neighbourhood of the New Opera House and Old Drury. The pro- to take a part in the Bow-street entertainment, because having been
pinguity of Covent-garden lends it an air of rural innocence, which is refused a penn'orth of beer at a public house, he demolished a sheet of
slightly counterbalanced by the close contiguity of the purlieus of plate-glass, and then, running to a neighbouring cabstand, took a
Drury-lane. The dimensions of the Bow-street Police Court, com- horse by, its forelegs and set its

| horse by its forelegs and set its hoofs on his shoulders (a fact)! Like
pared with the accommodation of the two theatres just named, might all people of genius, he is so modest that it required the persuasive
be gtuled small. But a paternal Government when arranging this | powers of four policemen to prevail on him to appear in public.
place of amusement, probably took into consideration very wisely that The near neighbourhood of Covent-garden is productive of variety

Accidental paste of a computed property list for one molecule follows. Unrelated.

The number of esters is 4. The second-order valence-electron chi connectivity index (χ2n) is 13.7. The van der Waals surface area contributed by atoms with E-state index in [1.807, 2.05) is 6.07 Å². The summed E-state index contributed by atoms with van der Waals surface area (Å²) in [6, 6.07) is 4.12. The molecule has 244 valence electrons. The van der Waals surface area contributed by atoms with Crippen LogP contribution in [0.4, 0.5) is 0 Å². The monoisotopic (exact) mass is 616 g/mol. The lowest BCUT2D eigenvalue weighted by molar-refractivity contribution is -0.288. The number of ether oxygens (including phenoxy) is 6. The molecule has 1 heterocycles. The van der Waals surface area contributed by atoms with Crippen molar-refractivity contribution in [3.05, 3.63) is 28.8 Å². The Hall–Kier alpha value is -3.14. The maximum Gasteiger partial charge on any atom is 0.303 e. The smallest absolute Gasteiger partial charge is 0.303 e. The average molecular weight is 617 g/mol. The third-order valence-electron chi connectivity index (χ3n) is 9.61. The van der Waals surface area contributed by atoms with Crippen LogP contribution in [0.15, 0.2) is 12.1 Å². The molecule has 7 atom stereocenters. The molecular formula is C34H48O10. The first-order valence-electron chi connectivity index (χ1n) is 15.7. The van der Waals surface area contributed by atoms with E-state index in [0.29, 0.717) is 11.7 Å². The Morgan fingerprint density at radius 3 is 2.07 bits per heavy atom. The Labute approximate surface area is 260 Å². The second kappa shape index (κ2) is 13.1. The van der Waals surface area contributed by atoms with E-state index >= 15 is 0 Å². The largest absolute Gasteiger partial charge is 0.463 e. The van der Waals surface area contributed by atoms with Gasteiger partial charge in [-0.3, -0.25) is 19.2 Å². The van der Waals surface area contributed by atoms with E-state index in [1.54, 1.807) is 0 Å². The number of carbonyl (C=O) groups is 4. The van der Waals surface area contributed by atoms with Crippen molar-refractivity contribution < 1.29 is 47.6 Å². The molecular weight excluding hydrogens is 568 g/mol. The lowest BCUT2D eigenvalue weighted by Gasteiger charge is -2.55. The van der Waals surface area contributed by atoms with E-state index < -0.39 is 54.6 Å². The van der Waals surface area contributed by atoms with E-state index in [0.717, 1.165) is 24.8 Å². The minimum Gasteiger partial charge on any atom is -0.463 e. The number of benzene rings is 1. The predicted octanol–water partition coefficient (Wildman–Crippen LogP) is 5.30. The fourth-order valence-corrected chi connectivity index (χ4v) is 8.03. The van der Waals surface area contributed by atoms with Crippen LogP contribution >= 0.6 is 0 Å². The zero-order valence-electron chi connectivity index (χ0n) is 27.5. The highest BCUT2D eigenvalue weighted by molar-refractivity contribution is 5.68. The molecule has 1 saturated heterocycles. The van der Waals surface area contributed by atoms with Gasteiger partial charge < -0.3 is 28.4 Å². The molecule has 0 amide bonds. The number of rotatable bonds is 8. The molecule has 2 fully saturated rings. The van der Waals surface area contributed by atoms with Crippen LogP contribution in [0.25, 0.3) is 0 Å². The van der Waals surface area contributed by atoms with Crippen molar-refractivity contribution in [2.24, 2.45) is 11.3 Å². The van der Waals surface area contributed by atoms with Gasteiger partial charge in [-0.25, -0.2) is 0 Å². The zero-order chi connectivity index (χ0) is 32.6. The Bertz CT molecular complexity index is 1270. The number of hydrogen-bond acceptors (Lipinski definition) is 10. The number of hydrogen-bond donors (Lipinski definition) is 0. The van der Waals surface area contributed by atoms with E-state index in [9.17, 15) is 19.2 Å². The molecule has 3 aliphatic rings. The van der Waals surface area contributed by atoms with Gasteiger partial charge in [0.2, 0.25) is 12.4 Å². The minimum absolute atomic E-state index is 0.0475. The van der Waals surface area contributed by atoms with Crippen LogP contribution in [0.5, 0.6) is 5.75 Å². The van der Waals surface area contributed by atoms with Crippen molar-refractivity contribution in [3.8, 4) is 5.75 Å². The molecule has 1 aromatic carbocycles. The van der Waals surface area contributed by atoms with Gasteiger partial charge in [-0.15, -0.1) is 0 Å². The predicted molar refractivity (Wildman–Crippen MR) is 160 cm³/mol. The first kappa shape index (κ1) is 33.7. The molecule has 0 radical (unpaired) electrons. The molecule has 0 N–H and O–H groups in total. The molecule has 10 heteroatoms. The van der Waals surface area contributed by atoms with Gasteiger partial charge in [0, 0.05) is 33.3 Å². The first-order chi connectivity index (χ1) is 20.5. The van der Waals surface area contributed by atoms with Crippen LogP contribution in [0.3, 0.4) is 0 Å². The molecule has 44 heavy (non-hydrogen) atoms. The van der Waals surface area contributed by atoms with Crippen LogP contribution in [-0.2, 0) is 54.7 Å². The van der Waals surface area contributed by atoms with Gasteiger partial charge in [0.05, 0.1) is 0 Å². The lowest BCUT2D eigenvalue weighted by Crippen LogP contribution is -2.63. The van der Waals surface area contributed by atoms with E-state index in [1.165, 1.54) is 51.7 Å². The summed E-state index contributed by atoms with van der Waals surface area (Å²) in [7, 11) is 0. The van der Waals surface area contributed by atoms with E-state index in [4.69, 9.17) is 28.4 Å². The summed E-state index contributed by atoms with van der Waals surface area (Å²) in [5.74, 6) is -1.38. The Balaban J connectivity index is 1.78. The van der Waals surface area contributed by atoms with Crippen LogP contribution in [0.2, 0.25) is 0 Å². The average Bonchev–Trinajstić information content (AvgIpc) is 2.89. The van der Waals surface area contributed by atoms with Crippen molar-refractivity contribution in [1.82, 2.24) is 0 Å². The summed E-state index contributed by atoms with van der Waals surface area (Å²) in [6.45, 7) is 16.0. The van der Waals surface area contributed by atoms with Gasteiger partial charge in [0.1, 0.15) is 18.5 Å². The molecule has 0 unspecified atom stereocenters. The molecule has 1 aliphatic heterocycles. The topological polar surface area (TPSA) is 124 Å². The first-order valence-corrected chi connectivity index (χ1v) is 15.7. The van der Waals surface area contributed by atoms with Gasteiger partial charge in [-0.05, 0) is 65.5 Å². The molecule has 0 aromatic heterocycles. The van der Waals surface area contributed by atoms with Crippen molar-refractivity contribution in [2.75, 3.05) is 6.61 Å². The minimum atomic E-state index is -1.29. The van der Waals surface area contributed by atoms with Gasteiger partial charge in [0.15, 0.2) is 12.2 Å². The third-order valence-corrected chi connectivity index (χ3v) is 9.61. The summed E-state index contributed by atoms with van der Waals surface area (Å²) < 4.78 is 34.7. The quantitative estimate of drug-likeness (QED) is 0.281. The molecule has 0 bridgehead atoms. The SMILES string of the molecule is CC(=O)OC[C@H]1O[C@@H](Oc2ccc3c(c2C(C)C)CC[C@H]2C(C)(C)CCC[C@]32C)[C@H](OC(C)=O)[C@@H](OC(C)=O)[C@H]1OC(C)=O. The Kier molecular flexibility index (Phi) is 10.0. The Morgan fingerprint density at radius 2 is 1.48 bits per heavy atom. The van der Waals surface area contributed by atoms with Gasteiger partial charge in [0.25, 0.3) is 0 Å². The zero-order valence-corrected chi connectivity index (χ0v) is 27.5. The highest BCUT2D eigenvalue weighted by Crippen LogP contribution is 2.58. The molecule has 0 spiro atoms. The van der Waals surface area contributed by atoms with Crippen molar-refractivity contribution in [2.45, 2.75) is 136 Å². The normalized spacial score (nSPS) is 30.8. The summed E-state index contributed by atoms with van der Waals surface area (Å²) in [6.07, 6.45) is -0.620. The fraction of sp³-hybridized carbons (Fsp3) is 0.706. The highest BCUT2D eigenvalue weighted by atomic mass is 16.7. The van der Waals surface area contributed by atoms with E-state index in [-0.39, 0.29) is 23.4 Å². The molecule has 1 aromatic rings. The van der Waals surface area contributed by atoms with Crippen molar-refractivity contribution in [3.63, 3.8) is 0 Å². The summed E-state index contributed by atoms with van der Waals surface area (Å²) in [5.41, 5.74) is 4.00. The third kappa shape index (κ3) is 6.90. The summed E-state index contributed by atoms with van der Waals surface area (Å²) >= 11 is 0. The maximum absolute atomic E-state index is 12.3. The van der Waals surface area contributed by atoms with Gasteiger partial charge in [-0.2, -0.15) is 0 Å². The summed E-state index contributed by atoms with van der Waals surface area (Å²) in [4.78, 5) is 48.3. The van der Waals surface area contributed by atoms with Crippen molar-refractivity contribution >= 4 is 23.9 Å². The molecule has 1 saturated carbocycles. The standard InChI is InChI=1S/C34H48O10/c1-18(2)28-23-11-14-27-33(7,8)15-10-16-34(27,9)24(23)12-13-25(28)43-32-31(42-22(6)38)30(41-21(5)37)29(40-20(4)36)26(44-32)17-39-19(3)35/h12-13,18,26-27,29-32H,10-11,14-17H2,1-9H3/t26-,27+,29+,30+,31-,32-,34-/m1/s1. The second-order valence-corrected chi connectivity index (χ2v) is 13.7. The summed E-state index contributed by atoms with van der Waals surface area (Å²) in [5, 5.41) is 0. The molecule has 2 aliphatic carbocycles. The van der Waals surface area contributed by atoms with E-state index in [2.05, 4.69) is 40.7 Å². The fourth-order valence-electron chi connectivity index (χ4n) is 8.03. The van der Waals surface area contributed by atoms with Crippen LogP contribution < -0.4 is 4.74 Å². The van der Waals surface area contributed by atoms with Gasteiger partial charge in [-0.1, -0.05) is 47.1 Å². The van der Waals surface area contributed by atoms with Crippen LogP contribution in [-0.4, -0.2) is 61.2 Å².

as the exhibition would be a free one, it would seldom be overcrowded. in the entertainments produced. MR8. Pomona O'FLAUBRTY, who
The auditorium is calculated to contain comfortably-as far as we could

sells apples, having fallen out with Miss FLORA O'RAPFERTY, who
ascertain from the courteous usher and the acute members of the Force

vends flowers, has flown at that lady, torn her bonnet, and aspersed
connected with it, who kindly gave us the fullest statistics—exactly her character. Miss FLORA is loud in her desire that MR8. O'F.
about twice as many as double the moiety of the sum total; especially

should “prove her words"—meaning, of course (the lady is Irish),
as there are no seats, and there is therefore plenty of standing room. exactly the reverse-i.e., show her inability to prove her words. Mrs.
As standing is rather fatiguing work, our reader, if he visits the court,

O'F. is discursive and aggressive, and the dialogue would (if it passed
will do well to obtain admittance to some other part than the audito- | the Lord Chamberlain) make the fortune-or otherwise-of a drama-
rium, there being numbers of seats in the other divisions. There are tist in these realistic days.
two ways of obtaining admittance. He can either pick a pocket or

The visitor to Bow-street Court may study science as well as
assault a constable, or he can ask for some one connected with the character. He will learn that flat-irons are a very transitory property
court in some capacity or other. The latter method is perhaps the

on account of the peculiar readiness with which they are convertible
preferable of the two, as the attendant constables are more affable into gin. Our artist has selected for his picture a subject of this class.